It was sweet, the way we’d been able to connect after so much thinking about it, we played coy and confided our feelings to each other. No wonder I liked him instantly at our first meeting, I thought. He was engaging and every inch of him seemed active, earthy, and available. We connected and it was heady.
Two days later Alex declined the invitation he’d previously accepted—the one we both agreed on over lunch, the lunch that broke new ground and exposed us each toward the other in real ways that we couldn’t take back. I retraced our steps, which had been in synch until that moment: the chance meetings, simmering interest, real potential, and nothing. I hadn’t imagined it, had I?
My next thought: fear.
Fear is complicated. Not the healthy kind that saves us from fire and harm, but the kind that makes us second guess our hearts, doubt our desire and stay on the so-called safe side of risk where love’s concerned.
Return to Love author Marianne Williamson writes, “Love is what we’re born with. Fear is what we learned here,” and the way it gets wired into us can make all the difference between the relationships we want and the ones we have.
Being single isn’t something to get over or cure like a band crush or grim diagnosis, but if being in relationship is what you want, yet you find yourself repeatedly stopping short at the same barriers to connection, then it’s important to pull the curtain on your patterns and see your fear for what it is.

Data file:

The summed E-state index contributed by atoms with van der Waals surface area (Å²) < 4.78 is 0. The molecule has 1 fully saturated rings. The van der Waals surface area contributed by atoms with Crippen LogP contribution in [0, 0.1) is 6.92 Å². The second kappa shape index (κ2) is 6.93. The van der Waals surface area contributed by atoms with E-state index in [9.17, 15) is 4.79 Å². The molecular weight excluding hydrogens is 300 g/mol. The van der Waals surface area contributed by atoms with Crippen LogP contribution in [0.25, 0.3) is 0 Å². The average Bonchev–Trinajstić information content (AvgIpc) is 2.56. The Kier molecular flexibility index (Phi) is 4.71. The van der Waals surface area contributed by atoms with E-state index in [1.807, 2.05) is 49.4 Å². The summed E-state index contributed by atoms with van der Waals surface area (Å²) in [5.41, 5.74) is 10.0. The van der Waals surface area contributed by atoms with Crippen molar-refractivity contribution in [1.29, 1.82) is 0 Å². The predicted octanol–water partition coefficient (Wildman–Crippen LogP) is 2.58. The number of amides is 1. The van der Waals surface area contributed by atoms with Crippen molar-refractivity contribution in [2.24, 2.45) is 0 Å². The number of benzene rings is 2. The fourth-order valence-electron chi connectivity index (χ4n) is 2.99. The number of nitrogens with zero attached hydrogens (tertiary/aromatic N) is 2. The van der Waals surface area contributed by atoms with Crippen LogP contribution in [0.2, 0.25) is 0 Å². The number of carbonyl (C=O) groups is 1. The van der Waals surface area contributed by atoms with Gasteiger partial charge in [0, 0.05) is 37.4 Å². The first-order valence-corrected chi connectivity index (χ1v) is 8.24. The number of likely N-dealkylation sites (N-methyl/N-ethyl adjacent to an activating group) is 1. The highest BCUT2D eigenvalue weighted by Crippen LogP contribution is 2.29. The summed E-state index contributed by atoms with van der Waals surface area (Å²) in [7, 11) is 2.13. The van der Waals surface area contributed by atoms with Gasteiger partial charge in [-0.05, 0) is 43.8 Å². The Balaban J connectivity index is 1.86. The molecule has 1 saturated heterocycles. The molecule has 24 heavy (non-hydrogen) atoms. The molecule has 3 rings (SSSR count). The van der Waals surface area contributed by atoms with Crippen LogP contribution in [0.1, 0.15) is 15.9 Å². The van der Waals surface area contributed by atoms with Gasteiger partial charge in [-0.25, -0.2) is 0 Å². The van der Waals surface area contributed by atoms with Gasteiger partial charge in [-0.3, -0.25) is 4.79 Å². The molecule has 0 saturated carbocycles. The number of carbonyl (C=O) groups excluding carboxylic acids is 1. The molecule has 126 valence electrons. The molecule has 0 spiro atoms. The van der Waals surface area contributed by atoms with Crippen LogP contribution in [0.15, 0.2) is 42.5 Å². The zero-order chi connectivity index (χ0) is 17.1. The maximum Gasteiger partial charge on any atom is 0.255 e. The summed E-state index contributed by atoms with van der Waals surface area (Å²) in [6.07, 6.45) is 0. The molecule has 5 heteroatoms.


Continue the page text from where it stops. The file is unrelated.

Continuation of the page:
Your fears will be unique to you, but here are some perspectives on common themes that wreak havoc on our relationships:
1. Fear of abandonment
Sure, there’s fear of other people leaving us, and we can trace it back to the womb or our lack of lap time, but what if this one has more to do with resistance to leaving your old crutches of excuse behind? Who might you be without them?
2. Fear of ghosts
Past partners who disappeared without so much as a backward glance. Old friends, teachers, bosses, and family members who didn’t seem to care enough to take you seriously. Negative voices from the past, when left unchecked, take up space in our minds and play loudly in our heads whenever we stumble.